Suzamma Joy Joseph, Kahairi Abdullah, Eshamsol Kamar and Mohanarasan Ratanam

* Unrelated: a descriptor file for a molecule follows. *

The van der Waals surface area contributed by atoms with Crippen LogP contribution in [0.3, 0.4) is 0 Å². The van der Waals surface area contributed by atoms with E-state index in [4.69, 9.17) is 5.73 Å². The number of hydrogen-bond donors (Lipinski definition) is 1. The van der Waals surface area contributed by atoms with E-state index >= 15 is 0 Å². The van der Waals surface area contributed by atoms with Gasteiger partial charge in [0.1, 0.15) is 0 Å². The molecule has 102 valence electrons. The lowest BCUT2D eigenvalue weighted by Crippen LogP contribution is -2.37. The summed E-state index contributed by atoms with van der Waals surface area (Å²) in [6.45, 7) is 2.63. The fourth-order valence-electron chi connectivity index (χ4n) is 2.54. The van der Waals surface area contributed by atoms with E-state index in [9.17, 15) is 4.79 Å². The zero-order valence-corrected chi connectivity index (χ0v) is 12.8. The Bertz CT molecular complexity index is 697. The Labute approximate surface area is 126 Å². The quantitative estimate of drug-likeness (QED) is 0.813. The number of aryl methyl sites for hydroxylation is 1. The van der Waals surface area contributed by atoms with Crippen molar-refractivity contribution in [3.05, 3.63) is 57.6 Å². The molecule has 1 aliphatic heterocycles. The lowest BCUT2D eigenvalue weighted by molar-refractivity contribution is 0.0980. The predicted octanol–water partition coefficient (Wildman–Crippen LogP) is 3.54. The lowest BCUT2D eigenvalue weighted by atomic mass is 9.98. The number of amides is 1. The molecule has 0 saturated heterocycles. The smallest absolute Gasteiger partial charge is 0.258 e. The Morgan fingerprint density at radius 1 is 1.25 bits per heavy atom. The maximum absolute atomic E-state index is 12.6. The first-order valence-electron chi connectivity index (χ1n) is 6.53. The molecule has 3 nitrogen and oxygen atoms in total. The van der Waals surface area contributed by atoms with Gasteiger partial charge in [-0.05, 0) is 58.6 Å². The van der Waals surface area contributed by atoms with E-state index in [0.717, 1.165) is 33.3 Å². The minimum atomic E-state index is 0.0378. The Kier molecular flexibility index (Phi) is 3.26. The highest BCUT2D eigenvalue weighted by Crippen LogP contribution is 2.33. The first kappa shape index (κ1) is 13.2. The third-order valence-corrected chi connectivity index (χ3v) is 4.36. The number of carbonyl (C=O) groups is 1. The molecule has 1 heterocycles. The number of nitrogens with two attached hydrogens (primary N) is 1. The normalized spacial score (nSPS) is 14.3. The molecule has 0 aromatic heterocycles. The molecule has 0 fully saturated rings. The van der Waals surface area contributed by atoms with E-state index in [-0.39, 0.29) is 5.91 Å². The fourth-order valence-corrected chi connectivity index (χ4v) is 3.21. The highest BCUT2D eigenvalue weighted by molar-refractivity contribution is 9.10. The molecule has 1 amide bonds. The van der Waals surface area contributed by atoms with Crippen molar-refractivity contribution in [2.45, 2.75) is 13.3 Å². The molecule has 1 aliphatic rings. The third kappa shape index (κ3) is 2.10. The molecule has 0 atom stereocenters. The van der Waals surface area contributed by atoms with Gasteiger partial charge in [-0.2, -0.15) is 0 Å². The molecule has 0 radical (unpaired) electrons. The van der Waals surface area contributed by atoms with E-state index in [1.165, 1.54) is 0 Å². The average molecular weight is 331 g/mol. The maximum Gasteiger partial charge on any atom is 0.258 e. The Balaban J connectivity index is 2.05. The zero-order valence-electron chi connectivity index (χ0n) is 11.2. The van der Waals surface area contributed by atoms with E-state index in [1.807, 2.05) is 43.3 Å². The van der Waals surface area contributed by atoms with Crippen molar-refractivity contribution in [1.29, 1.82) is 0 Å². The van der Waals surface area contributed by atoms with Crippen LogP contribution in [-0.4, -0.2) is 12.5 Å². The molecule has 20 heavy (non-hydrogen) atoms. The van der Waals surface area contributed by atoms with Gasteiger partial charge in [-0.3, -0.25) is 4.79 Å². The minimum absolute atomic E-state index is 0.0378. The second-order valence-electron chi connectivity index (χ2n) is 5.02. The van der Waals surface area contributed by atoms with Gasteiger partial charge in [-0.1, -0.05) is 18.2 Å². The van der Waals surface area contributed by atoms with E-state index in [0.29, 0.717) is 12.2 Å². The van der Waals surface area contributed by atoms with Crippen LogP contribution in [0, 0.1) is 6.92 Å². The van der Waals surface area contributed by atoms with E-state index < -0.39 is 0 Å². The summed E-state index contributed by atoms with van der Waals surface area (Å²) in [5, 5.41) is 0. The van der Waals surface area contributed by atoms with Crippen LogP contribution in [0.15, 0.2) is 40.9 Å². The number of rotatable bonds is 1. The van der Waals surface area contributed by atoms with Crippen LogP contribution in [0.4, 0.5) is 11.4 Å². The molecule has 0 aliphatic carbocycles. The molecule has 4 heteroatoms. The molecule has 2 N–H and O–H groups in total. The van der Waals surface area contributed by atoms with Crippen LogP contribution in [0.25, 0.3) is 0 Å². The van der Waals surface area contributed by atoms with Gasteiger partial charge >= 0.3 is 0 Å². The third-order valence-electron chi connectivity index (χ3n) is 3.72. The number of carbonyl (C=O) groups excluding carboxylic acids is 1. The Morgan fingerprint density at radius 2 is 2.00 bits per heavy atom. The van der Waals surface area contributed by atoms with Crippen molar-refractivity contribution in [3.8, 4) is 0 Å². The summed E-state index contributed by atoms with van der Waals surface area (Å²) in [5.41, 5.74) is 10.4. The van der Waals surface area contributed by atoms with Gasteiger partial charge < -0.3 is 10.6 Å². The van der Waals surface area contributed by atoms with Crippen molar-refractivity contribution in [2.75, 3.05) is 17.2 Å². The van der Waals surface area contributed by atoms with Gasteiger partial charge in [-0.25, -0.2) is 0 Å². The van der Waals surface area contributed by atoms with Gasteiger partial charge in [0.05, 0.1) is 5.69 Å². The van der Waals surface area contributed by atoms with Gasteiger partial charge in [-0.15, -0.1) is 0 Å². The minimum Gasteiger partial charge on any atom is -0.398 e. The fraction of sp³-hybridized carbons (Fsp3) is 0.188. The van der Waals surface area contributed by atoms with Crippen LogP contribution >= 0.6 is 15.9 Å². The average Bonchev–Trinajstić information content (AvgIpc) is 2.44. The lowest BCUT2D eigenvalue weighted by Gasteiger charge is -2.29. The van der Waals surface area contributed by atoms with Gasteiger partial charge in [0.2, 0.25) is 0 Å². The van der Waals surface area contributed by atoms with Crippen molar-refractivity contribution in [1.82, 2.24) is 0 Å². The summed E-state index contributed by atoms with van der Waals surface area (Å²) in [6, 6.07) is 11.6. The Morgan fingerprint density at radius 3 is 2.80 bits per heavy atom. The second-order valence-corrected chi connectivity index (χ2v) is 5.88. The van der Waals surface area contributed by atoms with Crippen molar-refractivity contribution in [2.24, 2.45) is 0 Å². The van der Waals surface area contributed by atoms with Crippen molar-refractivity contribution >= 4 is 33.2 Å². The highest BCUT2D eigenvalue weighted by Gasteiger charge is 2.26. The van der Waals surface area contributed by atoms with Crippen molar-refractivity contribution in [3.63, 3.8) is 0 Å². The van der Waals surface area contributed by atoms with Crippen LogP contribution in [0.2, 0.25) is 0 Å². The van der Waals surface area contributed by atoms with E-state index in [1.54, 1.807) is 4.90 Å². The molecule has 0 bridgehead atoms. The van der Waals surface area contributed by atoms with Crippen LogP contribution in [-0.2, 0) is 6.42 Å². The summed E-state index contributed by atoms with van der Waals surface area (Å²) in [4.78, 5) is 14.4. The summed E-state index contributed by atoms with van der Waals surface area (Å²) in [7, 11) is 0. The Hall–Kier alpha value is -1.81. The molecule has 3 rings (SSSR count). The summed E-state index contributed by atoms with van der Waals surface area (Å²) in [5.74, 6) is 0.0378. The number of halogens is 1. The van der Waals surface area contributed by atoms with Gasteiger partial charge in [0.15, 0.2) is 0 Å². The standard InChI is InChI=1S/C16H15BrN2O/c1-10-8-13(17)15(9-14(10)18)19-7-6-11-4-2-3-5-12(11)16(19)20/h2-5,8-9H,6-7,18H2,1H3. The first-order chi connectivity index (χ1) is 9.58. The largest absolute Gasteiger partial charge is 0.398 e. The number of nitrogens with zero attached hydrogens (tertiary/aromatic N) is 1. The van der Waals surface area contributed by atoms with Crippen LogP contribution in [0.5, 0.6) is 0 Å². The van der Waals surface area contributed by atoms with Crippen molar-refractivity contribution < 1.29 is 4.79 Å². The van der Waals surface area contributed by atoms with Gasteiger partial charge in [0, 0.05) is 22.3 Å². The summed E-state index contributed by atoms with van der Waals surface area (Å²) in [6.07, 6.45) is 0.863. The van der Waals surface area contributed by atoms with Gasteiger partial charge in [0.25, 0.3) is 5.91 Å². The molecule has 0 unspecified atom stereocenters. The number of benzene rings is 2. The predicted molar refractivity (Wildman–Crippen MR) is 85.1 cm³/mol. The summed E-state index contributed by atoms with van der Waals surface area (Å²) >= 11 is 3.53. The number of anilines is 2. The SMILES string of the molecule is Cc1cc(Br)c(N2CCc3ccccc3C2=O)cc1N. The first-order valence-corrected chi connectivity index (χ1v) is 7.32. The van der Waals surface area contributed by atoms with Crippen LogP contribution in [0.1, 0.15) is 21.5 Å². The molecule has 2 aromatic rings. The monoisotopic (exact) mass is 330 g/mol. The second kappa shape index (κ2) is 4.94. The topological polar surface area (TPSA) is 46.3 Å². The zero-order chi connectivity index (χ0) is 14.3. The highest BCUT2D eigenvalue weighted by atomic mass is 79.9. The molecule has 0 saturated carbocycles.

Penetrating neck injuries represent approximately 5% to 10% of all trauma cases that present to the emergency department. These cases may result in significant mortality due to the presence of many vital structures within the neck which lack skeletal protection anteriorly. In this case, we report a case of a gentleman who had a spear penetrate the anterior of his neck. He subsequently underwent surgical removal of the spear. A vertical incision along the anterior border of the sternocleidomastoid was made to provide proper surgical exposure to the site of injury. Layers of the muscles along the foreign body were separated using the artery forceps and by digital manipulation until the end of the hook was identified. The skin incision was extended to obtain a wider surgical exposure and to make sure the whole length of the spear was exposed. Finally, a spear with 3 hooks was identified lying just lateral to the tendon and posterior belly of the digastric muscle and just below the facial vein with the tip of the spear blocked by a dense fibrous tissue just medial to the anterior border of the sternomastoid muscle, thus preventing it from damaging the carotid sheath which contained the carotid artery and internal jugular vein. The spear was removed successfully. In conclusion, despite not having skeletal support anteriorly, the muscles and fascia in the anterior of the neck is important in protecting vital structures in the neck apart from its' primary function of mobility.